The United States Environmental Protection Agency's capacity to regulate greenhouse gas emissions may be coming to a swift end as the House Energy and Commerce Committee passed the Energy Tax Prevention Act of 2011, which looks to halt the agency's ability to govern greenhouse gas emissions.
The Republican legislation passed through the Committee with a vote of 34-19. All Republican members of Congress voted in favor of the bill.
The legislation would remove the EPA's finding that greenhouse gas emissions are dangerous to public health. It would also revoke the mandatory reporting of greenhouse gas emissions as well as eliminate the EPA's ability to grant waivers for to states so they can implement stricter fuel standards.
Several amendments to the bill were voted down before by the Energy and Commerce Committee before it passed the legislation. Included in those amendments was a proposal from Democrat Rep. Henry Waxman (D-California) that "Congress accepts the scientific finding of the Environmental Protection Agency that 'warming of the climate system is unequivocal, as is now evident from observations of increases in global air and ocean temperatures, widespread melting of snow and ice, and rising global average seal level.'"
This amendment was voted down 20-31. No Republicans voted in favor of the alteration. Additionally, another climate change amendment was stricken down by the exact same count. Rep. Diana DeGette (D-Colorado) requested Congress accept there is scientific consensus that global climate change is not only occurring, but also that its major driver is human activity. No Republicans voted in favor of this amendment.
The Republicans stated their intention to battle greenhouse gas regulation from the onset of winning a majority in the House. And, despite the repeated evidence showing Republican officials deny anthropogenic global warming, the party insists this legislation has nothing to do with science, instead it repeals poor economic measures.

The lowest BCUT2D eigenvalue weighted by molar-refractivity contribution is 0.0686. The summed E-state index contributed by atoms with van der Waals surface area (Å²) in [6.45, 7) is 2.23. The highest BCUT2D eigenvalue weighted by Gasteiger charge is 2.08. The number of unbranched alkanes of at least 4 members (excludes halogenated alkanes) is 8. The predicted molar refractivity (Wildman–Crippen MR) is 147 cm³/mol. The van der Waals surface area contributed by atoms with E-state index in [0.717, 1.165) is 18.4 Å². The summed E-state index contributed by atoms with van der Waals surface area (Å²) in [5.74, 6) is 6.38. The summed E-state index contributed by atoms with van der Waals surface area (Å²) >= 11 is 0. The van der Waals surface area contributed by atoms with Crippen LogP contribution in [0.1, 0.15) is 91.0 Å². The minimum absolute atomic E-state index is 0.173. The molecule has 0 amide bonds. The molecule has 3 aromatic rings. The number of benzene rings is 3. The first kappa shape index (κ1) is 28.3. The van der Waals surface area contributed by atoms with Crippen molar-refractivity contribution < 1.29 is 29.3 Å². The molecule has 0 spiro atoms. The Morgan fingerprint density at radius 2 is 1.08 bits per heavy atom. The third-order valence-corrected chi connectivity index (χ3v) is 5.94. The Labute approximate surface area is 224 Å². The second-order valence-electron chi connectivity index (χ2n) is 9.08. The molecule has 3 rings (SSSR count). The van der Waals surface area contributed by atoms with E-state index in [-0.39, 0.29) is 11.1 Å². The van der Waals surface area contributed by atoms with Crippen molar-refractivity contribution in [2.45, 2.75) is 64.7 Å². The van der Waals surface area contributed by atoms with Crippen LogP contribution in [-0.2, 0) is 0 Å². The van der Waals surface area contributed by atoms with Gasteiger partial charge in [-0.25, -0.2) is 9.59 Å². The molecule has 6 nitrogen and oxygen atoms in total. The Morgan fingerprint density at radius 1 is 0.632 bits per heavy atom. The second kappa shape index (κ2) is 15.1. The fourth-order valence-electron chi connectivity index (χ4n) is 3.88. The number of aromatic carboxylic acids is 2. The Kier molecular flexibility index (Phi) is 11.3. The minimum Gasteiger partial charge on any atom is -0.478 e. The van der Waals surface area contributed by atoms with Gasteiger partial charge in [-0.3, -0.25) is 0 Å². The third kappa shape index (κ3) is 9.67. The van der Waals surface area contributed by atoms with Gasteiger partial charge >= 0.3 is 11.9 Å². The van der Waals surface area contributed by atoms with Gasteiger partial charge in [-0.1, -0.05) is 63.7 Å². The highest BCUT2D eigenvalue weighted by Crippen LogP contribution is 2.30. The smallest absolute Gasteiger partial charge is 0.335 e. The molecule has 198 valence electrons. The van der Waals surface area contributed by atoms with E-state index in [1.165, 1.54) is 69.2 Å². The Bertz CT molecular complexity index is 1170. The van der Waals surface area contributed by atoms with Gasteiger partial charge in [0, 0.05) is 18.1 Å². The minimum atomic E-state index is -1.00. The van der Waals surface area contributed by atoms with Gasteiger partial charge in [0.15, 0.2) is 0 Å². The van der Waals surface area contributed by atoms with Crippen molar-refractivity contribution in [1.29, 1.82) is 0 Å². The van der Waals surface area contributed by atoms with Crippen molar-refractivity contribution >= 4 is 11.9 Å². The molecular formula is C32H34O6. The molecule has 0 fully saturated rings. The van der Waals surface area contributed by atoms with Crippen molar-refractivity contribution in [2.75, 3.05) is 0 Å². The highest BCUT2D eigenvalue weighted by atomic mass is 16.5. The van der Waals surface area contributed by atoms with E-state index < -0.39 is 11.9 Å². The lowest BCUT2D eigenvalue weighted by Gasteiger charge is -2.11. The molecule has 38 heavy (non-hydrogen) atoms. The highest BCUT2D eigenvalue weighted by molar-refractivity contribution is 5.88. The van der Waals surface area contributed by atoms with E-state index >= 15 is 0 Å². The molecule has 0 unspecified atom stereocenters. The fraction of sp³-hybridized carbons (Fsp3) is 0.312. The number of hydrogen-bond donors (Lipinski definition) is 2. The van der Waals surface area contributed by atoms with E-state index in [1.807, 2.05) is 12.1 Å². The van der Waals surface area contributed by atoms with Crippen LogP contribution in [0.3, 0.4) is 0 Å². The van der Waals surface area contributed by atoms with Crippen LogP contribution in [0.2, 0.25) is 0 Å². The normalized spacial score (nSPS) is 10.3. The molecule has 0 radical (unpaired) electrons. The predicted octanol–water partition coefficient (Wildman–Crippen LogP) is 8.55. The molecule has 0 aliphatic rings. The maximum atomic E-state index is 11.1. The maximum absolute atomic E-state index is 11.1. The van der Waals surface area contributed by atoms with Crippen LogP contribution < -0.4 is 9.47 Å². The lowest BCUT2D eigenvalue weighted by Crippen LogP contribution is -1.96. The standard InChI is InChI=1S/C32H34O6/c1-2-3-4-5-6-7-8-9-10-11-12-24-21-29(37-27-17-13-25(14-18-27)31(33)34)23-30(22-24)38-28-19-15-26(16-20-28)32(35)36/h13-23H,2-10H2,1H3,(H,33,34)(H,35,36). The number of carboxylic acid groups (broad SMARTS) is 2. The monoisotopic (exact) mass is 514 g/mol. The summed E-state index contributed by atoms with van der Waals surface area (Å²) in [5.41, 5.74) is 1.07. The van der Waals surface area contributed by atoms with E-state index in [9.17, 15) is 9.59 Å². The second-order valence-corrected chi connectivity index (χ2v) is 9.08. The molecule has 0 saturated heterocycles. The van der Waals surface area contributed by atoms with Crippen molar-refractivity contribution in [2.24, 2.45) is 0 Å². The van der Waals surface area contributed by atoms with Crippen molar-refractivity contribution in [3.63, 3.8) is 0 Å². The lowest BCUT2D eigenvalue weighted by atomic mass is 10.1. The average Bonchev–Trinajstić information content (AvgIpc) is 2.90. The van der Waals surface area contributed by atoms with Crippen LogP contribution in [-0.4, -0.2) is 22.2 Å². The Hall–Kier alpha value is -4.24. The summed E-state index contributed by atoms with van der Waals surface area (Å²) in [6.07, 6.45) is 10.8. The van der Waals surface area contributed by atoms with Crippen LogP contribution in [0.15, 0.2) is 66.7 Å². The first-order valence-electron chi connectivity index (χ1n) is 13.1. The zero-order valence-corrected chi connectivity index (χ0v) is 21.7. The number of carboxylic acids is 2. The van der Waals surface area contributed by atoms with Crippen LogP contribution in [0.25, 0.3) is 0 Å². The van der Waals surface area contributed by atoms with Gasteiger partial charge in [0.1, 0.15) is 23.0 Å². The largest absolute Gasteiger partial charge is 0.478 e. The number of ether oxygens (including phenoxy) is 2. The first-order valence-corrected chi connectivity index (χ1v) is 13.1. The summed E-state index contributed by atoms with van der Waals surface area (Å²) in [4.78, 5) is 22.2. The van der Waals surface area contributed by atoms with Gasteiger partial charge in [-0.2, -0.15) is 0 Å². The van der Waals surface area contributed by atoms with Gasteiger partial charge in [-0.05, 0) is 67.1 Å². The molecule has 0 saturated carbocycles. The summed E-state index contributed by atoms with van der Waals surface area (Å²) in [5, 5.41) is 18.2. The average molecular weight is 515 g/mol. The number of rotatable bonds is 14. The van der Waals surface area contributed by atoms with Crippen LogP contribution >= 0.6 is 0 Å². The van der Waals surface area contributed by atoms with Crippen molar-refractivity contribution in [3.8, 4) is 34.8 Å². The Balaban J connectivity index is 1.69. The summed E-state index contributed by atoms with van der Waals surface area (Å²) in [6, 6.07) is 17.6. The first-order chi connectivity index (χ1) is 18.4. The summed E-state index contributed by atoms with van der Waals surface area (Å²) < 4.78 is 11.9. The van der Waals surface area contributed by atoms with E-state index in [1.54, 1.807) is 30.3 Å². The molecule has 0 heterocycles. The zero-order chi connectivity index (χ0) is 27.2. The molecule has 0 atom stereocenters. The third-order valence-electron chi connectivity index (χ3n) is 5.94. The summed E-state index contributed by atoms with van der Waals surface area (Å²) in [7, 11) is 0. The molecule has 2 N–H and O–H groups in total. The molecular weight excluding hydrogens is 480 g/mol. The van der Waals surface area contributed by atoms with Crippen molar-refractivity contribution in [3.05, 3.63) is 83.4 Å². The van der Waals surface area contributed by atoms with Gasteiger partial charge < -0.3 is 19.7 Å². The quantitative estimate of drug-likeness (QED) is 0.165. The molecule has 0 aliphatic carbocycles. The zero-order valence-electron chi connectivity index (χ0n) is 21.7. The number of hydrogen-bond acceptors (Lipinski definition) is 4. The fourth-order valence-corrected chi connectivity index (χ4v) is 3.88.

Republican Ed Whitfield (R-Kentucky) said, "For us to be sitting around talking about the science, I think it's a strong argument to be made on the other side, but the issue here is that the Clean Air Act is not the appropriate vehicle to regulate something like this." The Republicans hope to have a full House vote on the bill before Easter.
Having the EPA regulate greenhouse gas emissions was the fallback plan for the Obama administration after it lost its battle to pass new energy legislation which would cap greenhouse gas emissions and promote the development of new energy sources last year. President Obama and his key officials continue to speak about "winning the clean energy innovation race," however, they cannot pass legislation which will enable the country to compete in, let alone win, this increasingly competitive race.
With the Republican party fervently opposed to any regulation which would regulate emissions, it appears progressive energy legislation may not be feasible in President Obama's first term.
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